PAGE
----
WWII: Dunkirk Evacuation | How the 'little ships' helped rescue the Allied troops
BBC Internal Circulating Memo
Subject: GERMAN HIGH COMMAND COMMUNIQUE.
[handwritten note - 12.25 am] [illegible]
From: Mr. Adam.
To: O.N.E. Eur. N.E. E.N.E. S/P N.E. Arab Ed., Hind. Ed., Col. Stevens
Mr. R. Stevens, Ministry of Information, calls attention to the German High Command Communique tonight, in which it is claimed that 1,300,000, Allied prisoners of war and 1,841 Allied aircraft have been respectively taken and destroyed by German arms. He suggests that a good answer would be (and the War Office agree) that the British losses only amount to approximately 30,000, as stated by the Prime Minister in the House of Commons this afternoon, a figure which is difficult to reconcile with 1,300,000, for all Allied prisoners.
All British Naval losses were announced by the Admiralty in a full statement last night: viz. 6 destroyers and 24 smaller craft out of 222 Naval vessels engaged.
The Air Ministry have told Mr. Stevens that the British aeroplanes lost since the 10th May, as already stated in periodical Air Ministry communiques, total 302. This will put the German claim in the right perspective.
Colonel [colonel crossed out,'Mr' handwritten over it] Stevens has War Office consent for our saying, if we want to, that it is believed that such figures as those given in the German communique (10,000 dead, 8,000 missing, and 40,000 wounded) have greatly minimised their own losses.
[Illegible handwritten initials]
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Document Type | Internal Memo
04 June 1940
In this memo, Director of Publicity Kenneth Adam outlines the BBC's position regarding a blatantly inflated figure of 1.3 million for Allied losses released in a communique from the German High Command. Highlighting the role of the Ministry of Information in governing the output of facts and figures from the BBC during wartime, the actual figure for Allied losses is put at a more realistic (though still horrifying) 30,000 casualties.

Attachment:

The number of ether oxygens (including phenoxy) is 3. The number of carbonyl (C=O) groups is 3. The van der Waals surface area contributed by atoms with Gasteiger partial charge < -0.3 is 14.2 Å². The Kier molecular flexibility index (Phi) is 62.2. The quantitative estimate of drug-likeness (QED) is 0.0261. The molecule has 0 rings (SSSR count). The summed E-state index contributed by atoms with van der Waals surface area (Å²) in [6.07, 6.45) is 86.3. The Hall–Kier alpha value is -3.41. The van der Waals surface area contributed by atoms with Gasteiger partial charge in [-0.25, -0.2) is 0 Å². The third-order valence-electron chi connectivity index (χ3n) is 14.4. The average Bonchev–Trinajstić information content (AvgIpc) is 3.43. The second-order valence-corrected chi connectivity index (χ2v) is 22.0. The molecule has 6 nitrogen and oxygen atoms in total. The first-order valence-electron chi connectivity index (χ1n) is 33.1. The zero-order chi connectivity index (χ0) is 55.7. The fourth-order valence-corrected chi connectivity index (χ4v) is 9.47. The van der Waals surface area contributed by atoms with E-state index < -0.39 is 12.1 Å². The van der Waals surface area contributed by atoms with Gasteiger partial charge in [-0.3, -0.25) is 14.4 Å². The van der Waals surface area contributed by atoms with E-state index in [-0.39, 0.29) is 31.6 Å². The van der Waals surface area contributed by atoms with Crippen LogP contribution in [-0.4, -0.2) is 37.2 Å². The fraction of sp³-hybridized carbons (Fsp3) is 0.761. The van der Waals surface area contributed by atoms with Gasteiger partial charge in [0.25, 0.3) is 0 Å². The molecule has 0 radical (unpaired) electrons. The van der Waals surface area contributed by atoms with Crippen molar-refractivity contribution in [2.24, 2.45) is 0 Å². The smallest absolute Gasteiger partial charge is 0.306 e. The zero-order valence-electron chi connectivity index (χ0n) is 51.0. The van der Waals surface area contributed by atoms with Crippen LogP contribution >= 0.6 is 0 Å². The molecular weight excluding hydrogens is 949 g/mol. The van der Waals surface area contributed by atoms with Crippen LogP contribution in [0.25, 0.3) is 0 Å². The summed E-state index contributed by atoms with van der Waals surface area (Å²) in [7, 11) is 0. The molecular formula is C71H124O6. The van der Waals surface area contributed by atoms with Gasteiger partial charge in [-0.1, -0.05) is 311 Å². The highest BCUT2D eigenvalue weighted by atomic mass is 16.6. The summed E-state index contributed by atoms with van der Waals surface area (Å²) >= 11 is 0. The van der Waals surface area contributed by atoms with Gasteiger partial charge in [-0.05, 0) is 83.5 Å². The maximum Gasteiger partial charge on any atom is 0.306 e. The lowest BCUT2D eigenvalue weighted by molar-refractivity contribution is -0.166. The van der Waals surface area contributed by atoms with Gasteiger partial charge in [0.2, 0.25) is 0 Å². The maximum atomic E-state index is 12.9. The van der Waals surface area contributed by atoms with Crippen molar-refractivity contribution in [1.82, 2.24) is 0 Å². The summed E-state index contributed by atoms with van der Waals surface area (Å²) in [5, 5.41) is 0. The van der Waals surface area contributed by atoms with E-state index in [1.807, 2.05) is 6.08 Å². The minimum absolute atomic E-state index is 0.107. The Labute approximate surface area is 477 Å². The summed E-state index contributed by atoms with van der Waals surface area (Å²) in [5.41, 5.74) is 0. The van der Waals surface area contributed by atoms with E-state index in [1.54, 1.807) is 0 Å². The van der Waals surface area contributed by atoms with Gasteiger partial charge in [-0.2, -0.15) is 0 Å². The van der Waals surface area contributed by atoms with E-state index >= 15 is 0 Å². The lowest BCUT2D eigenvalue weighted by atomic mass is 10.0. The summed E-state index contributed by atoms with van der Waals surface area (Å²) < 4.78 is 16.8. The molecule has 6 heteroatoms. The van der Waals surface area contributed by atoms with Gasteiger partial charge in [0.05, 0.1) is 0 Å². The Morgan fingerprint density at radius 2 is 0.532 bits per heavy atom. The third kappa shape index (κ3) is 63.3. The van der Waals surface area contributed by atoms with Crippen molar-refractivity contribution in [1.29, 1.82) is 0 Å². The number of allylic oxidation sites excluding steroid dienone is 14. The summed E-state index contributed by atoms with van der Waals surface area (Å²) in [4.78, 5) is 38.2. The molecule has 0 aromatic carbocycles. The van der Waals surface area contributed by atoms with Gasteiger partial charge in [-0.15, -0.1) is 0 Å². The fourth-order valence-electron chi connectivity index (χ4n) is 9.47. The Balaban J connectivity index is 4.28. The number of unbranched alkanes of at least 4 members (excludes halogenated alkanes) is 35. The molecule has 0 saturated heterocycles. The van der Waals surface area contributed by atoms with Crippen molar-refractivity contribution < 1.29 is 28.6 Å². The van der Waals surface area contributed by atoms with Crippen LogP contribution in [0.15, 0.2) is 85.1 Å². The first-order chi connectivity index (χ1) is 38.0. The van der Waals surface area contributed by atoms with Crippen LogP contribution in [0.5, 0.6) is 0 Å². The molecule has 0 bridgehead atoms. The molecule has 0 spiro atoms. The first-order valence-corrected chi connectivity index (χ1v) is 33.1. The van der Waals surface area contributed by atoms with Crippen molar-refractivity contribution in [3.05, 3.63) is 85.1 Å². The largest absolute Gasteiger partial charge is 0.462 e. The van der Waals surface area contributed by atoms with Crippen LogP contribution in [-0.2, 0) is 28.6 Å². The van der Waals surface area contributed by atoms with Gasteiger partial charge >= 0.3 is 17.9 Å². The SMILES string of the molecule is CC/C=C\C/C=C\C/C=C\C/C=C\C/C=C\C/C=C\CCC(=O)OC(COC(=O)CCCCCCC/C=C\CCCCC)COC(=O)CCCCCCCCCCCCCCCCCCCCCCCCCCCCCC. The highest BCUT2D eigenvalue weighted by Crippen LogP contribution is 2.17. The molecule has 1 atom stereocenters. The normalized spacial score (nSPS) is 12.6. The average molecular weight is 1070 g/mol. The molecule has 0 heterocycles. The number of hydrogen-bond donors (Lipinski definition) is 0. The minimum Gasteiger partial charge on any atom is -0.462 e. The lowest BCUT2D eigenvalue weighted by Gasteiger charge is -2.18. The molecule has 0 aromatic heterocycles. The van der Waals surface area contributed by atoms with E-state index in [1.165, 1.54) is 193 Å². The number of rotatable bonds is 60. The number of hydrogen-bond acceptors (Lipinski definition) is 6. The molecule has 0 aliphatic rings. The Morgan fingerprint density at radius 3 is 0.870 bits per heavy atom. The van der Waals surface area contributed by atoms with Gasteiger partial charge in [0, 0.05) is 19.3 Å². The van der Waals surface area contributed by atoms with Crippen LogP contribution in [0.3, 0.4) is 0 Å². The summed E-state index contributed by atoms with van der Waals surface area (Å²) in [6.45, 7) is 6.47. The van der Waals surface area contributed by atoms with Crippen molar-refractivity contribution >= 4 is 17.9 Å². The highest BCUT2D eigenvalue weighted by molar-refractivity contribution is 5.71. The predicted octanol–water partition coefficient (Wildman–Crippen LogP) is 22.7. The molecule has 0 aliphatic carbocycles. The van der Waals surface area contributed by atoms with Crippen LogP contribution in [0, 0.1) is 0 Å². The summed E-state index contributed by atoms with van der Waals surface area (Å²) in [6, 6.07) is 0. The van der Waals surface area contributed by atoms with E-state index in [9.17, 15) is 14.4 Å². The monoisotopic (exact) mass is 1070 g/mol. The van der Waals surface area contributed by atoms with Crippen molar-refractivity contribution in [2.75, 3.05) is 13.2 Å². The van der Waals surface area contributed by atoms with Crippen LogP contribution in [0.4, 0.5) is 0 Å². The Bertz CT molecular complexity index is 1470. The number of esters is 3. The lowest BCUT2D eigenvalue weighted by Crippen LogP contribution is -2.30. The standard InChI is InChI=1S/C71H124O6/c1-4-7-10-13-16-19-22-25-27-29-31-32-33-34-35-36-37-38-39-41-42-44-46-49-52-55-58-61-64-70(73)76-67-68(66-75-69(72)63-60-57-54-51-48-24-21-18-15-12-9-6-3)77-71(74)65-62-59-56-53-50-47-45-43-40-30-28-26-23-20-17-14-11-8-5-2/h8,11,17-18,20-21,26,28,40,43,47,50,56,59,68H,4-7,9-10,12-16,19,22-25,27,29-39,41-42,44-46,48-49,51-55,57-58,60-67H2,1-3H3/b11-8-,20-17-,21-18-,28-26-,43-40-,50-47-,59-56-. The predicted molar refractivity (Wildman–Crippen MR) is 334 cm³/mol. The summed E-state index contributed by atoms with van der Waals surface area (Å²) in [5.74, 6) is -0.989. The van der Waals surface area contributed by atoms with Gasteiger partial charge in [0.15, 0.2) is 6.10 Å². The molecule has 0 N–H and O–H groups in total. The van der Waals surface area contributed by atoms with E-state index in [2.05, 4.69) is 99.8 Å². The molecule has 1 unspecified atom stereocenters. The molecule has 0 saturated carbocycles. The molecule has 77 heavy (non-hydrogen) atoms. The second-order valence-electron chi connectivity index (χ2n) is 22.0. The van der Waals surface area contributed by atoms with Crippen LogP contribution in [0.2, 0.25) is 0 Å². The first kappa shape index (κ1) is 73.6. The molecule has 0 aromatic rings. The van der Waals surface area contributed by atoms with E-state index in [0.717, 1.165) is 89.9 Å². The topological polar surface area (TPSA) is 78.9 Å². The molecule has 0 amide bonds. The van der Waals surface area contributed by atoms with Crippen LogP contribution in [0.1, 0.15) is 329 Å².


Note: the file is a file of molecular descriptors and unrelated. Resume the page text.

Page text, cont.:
The last day of the Dunkirk operation was 4 June 1940. Over 338,000 Allied troops had been saved as a result of the evacuation, but both sides suffered heavy losses, with around 30,000 Allied troops killed or wounded and 52,000 German casualties.
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A Pathe news cameraman describes Dunkirk.
The role of Margate's lifeboats in the Dunkirk evacuation.
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A senior officer's account of Dunkirk.
A former sergeant speaks about his dramatic escape from Dunkirk.
Recollections of those who took part at Dunkirk on shore, in the air and at sea.
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A summary of a telephone conversation between the BBC and MI7.
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Recognition for the part played by the French.
The Ministry of Information sends an urgent message forbidding interviews with servicemen.
The Ministry of Information stops further broadcasts by a general.
The War Office warning about recent news reports.
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Worries about France and instructions from Ministry of Information and the Foreign Office.
The unprecedented demands of broadcasting in wartime continue to cause problems.
The War Office reconfirm their policy on broadcasts by serving officers and men.
A yachtsman tells of his voyage to Dunkirk.
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